Meet our Artisan-Partners
It's our honor to introduce you to some of the incredible artists and artisans that contribute their love, skill and traditions to Colores Mexicanos.
Juana Victoria Hernández Gómez
Juana is the leader of an internationally known women's weaving cooperative based in the small Mayan town of San Juán Cancúc in Chiapas, Mexico. The coop
She has traveled around the world to share the traditional embroidery of her town, which she wears in this photo, and which isn't found anywhere else in the world.
The magical hands of Juana and Margarita Pérez produce gorgeous, flower-laden blouses in vibrant colors. Based in Zinacantán, Chiapas, Mexico, the cousins love creating as a family.
Shop Juana and Margarita's creations here!
Veronica Lorenzo Quiroz
Veronica leads a group of woman weavers in San Juan Colorado, Oaxaca, Mexico, who have preserved traditional Costa Chica weaving for generations. Working with native Oaxacan "Coyuchi" cotton and natural dyes, they produce stunning, colorful, geometric designs.
Shop Veronica's work here.
Adrián Dominguez Flores
Adrián and his family are masters of Mexican talavera pottery. The multi-generational artisan family has its workshop in the city of Puebla, Mexico.
See Adrian's work here.
Adelina Espiritu Pérez
Adelina has been working with Colores Mexicanos for over 4 years, creating embroidery of mesmerizing beauty. As a member of the Otomí indigenous group, she practices a colorful-dreamlike embroidery known as "Tenango," together with her family in Hidalgo, Mexico. With her craft she supports her three young boys: Santiago, Sandro and Isaac.
See Adelina's work here.
Minerva Lázaro Hernández
Minerva is an artist, a single mother and a community leader. The weaving cooperative she leads now spans three generations, and provides vital economic support to her town: San Juan Guichicovi. Minerva works in the lurid traditional "Tehuana" embroidery of the Isthmus of Tehuantepec, in Oaxaca, Mexico.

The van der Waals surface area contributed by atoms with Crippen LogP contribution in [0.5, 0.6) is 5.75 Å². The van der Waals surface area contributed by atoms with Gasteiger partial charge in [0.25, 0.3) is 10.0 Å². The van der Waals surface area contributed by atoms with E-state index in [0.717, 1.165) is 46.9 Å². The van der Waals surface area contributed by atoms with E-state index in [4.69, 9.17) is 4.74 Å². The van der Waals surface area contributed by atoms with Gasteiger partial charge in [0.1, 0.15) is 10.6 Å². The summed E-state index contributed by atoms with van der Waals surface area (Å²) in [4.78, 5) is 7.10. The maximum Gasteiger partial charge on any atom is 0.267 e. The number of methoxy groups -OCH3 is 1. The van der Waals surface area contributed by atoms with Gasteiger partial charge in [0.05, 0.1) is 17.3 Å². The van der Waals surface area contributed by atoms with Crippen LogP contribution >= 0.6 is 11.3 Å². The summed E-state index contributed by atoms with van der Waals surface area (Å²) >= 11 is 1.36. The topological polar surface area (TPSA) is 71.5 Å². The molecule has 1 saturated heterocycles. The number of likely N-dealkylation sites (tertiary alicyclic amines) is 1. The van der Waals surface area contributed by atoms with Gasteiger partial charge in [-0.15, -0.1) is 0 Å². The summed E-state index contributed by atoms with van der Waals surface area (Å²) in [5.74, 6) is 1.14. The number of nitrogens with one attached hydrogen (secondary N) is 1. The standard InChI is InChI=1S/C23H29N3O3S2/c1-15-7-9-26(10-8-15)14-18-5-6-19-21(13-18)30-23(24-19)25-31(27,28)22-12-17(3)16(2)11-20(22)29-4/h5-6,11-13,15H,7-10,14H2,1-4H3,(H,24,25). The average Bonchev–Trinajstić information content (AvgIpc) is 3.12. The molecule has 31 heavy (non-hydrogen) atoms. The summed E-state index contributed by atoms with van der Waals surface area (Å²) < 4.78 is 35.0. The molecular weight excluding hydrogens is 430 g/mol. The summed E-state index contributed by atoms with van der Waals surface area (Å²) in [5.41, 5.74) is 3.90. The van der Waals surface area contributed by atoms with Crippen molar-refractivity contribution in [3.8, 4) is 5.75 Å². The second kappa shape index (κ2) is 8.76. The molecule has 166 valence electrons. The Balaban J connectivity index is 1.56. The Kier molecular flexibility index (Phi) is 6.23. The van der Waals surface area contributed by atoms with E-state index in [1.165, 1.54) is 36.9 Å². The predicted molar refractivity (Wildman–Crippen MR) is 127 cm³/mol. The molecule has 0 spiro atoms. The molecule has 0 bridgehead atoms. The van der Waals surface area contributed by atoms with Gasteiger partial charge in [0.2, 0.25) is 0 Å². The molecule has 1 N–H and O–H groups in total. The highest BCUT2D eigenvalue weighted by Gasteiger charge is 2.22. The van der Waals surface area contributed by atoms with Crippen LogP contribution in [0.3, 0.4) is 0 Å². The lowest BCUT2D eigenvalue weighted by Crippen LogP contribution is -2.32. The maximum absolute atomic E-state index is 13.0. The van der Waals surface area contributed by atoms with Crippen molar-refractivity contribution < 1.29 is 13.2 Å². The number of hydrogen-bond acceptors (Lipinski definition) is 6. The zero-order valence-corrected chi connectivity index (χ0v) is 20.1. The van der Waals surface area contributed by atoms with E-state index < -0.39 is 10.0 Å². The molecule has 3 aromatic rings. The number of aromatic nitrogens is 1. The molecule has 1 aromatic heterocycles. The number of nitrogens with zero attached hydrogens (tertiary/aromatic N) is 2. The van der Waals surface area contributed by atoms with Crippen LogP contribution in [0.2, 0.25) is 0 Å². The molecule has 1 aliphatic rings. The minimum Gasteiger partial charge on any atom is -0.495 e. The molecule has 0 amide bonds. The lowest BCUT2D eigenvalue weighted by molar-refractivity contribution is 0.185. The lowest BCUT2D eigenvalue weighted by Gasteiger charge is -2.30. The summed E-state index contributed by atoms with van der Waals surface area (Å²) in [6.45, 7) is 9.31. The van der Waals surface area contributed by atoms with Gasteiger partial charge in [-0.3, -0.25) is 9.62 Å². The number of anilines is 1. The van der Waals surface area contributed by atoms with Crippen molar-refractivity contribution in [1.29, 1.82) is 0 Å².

Each piece of "Tehuana" embroidery takes weeks to produce, as every stitch is laid by hand. Minerva is a member of the "Mixe" ethnic group, native to Oaxaca.
See Minerva's work here.
Pictured here with her mother, Camelia Ramos is the standard bearer of the traditional weaving of the community of Tenancingo. This laborious and dazzling pattern requires weeks of work to create, and Camelia's designs have been shown around the world. She is widely considered a master of the Mexican rebozo.
See her work here.
Growing up in her mother's textile workshop, in Oaxaca City, Mexico, Sara Almeraya developed a deep relationship with the women weavers of the Isthmus of Tehuantepec, a region of Southern Mexico famous for its vivid floral embroidery.
Today, she creates beautiful jackets and handbags in partnership with the same women, using salvaged and reclaimed fabrics as well as original weaving, embroidery, beading and brocade.
See Sara's work here.